Setting Build Active Architecture in Xcode to YES also reduces the build time drastically, as you are compiling for one architecture instead of two. This is a win-win situation for you!
Updating third-party dependencies
Your project may use CocoaPods, Carthage, and/or Swift Package Manager to manage third-party dependencies.
It’s simple to manage CocoaPods if you use Homebrew on an Apple Silicon Mac:
brew install cocoapods
If you use Carthage, the best solution is to use XCFrameworks. This helps to build only the valid architectures that you need to build the app:
carthage update --use-xcframeworks
You might need to update your pods or packages to the latest version. This increases the likelihood of getting support for a universal binary (which contains executable code for both x86_64 and arm64 architectures) so that you can easily migrate from an Intel machine to an Apple silicon machine without any hiccups.
In this post, we use a sample project with a combination of third-party dependencies. We use both CocoaPods and Swift Package Manager.
The project’s dependencies as Swift packages are:
The project’s dependencies as Pods are:
The initial project has an old version of a framework to showcase the error that occurs when an XCFramework does not support the arm64 architecture.
pod 'AppsFlyerFramework', '6.2.0'
We can’t build a universal binary ourselves, as we don’t have the source code. If you run the project, you get an error similar to the following:
ld: in /Users/rudrankriyam/Downloads/Silicon/Pods/AppsFlyerFramework/iOS/AppsFlyerLib.framework/AppsFlyerLib(AFSDKKeychainFactory.o), building for iOS Simulator, but linking in object file built for iOS, file '/Users/rudrankriyam/Downloads/Silicon/Pods/AppsFlyerFramework/iOS/AppsFlyerLib.framework/AppsFlyerLib' for architecture arm64
You need the arm64 architecture to run the project in the simulator. But this version of the framework doesn’t support it.
To fix this issue, search the framework’s repository and check if they have released a version that adds support for arm64. As mentioned earlier, many priority frameworks and open-source projects have provided support for running on the latest silicon chips. Fortunately, arm64 support was added for this framework in version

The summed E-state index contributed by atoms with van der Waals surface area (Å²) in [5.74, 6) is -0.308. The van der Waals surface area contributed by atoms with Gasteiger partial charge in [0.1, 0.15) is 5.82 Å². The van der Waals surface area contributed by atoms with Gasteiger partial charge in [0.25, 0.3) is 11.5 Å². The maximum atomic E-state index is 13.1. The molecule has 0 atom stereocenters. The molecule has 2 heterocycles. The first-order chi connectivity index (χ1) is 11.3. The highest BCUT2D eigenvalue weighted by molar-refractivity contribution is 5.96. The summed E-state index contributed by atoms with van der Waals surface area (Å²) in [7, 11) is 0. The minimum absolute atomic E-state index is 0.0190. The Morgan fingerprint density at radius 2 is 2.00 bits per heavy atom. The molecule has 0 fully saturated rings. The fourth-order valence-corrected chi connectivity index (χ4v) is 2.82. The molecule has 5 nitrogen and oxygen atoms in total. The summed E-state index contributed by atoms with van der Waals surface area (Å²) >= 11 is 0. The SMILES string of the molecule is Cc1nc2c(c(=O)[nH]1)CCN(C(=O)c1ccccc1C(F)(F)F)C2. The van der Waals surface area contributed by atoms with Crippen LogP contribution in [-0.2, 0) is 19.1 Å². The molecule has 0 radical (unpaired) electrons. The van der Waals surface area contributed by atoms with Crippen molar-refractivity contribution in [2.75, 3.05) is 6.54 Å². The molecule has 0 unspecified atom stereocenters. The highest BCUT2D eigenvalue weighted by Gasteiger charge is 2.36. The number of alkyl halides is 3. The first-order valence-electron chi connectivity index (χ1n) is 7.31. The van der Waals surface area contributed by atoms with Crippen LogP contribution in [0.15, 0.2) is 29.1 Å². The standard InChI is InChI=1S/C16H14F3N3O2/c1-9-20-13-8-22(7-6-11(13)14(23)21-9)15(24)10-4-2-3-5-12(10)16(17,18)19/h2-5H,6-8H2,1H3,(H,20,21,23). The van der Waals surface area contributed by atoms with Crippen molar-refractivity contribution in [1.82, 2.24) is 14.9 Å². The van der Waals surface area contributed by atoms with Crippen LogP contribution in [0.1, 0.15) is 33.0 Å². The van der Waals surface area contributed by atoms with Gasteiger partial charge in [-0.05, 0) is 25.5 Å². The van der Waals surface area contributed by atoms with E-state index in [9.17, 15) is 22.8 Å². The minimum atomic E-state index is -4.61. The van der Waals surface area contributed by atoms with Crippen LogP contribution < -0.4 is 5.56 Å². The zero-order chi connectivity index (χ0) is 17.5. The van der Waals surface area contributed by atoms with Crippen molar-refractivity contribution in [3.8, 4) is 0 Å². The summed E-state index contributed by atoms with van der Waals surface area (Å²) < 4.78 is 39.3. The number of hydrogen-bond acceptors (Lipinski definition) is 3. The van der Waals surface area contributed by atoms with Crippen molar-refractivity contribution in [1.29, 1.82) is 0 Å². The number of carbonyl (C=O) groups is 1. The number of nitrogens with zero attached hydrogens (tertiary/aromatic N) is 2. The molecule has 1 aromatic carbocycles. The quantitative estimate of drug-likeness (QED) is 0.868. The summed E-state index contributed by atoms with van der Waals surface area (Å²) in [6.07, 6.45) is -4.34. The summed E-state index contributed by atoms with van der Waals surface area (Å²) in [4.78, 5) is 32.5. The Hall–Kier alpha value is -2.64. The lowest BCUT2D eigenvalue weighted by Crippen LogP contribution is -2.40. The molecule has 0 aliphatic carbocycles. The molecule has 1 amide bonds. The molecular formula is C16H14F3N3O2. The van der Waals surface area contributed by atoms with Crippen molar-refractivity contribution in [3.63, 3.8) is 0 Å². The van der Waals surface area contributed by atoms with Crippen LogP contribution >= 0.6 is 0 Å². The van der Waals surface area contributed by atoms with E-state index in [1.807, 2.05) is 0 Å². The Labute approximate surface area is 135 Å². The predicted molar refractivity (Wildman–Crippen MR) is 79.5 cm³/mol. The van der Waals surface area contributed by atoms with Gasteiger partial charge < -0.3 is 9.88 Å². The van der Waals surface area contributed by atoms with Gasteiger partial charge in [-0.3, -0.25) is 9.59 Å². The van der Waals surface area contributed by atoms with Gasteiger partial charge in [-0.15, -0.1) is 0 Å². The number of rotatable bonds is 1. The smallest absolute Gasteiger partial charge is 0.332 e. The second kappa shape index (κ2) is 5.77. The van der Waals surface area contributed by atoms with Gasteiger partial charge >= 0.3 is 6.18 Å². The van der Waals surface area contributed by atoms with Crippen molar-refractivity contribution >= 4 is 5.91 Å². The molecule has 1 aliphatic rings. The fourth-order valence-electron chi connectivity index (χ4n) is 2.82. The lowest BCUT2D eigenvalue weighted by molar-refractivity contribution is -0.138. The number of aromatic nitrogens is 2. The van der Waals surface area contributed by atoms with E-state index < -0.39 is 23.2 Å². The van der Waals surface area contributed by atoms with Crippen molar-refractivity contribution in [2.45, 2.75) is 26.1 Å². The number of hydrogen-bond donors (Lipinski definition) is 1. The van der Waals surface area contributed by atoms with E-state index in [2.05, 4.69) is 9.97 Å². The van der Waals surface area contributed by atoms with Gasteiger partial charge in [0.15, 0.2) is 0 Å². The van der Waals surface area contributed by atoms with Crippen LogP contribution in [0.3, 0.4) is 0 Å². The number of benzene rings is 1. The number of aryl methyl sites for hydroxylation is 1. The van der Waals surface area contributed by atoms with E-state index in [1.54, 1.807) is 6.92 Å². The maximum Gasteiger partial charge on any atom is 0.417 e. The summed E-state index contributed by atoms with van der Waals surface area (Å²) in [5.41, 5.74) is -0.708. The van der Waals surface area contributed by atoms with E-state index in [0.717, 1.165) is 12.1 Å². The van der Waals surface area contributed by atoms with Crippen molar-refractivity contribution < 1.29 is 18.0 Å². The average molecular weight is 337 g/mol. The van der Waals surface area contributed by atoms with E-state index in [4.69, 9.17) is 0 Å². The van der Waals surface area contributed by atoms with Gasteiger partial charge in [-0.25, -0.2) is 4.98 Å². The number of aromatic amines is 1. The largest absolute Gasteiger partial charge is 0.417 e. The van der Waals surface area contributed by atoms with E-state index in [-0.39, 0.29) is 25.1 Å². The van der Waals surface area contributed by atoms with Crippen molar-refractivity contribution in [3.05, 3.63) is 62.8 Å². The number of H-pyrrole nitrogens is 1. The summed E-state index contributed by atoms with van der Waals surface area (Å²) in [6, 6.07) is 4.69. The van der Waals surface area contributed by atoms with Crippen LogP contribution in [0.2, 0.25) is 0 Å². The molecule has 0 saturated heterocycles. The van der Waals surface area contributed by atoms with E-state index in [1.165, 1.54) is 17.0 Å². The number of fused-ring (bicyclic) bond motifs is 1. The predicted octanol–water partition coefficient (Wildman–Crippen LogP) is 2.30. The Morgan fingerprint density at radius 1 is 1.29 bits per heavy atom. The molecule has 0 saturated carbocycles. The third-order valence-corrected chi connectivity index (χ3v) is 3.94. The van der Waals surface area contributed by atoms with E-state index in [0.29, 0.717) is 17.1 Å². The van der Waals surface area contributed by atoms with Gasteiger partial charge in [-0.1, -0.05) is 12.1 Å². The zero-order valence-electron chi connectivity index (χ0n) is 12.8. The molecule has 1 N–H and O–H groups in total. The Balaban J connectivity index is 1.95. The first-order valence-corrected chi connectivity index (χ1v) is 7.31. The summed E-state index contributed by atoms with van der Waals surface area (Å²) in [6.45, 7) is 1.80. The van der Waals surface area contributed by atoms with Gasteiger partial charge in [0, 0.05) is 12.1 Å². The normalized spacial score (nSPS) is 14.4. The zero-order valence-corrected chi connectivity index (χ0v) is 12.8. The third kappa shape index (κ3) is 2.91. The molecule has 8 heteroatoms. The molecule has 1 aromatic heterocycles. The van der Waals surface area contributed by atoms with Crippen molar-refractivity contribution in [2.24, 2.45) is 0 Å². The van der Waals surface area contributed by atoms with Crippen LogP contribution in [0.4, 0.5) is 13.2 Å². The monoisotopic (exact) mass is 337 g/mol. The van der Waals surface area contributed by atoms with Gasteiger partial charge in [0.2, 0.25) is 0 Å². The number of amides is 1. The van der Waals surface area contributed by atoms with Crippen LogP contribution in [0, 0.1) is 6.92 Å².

6.3.0, and we can update the
Podfile to fetch the latest version.
After you enter the command
pod update, you can run the project successfully on the Apple Silicon and Intel machines.
If some dependency does not yet support arm64, you can ask the framework’s author to provide a newer updated version that supports both architectures. Taking the previous example of an iOS SDK that transitioned to support arm64 by providing a universal XCFramework, the AppsFlyer iOS SDK released arm64 support in April of last year after developers requested it.
Despite many dependencies providing quick support, the framework you are using may be outdated. It may also be a proprietary framework that doesn’t give you access to the source code. Suppose you don’t see any updates for these frameworks/packages in the foreseeable future. In that case, you can have a look at this article on “Hacking native ARM64 binaries to run on the iOS Simulator”. As the name suggests, it’s a hack to get things working, and we only recommend using this extreme workaround as a last resort.
Build times for Mac mini M2, Mac mini M1 and Intel Mac Pro
You can take inspiration from open-source projects that have been successfully migrated and work on the new chips. Take a look at a few examples of such projects here.
To appreciate the build time differences between the Apple Silicon and Intel machines and gain a clearer understanding of the enhanced efficiency and speed offered by the Mac mini M2 and Mac mini M1, we conducted tests on the official Wikipedia iOS app. This experiment presents you with a real-world scenario involving hundreds of tests. As an open-source app, you are welcome to explore it yourself.
|Test name||Mac mini M2||Mac mini M1||Mac Pro|
You can see the significant differences in the numbers, especially while running tests — they execute much more quickly on the Apple Silicon build machines. We observe a reduction of 35–40% in overall build times when comparing the Mac mini M2 to Intel Mac Pro. This gap accumulates when executing numerous builds, which you may do on a daily basis, ultimately saving a significant amount of time and providing a faster iteration process.
Apple Silicon chips represent the future of Mac hardware, and the outlook only continues to improve. With popular open-source frameworks and SDKs now supporting these new chips, the transition process has become considerably smoother compared to what it was two years ago.
Reminder: Mac mini M1 build machines are already available on Codemagic as the default machine type. In order to try out the new Mac mini M2, contact our customer engineering team. Get on the Apple Silicon machines for faster green builds! 🟢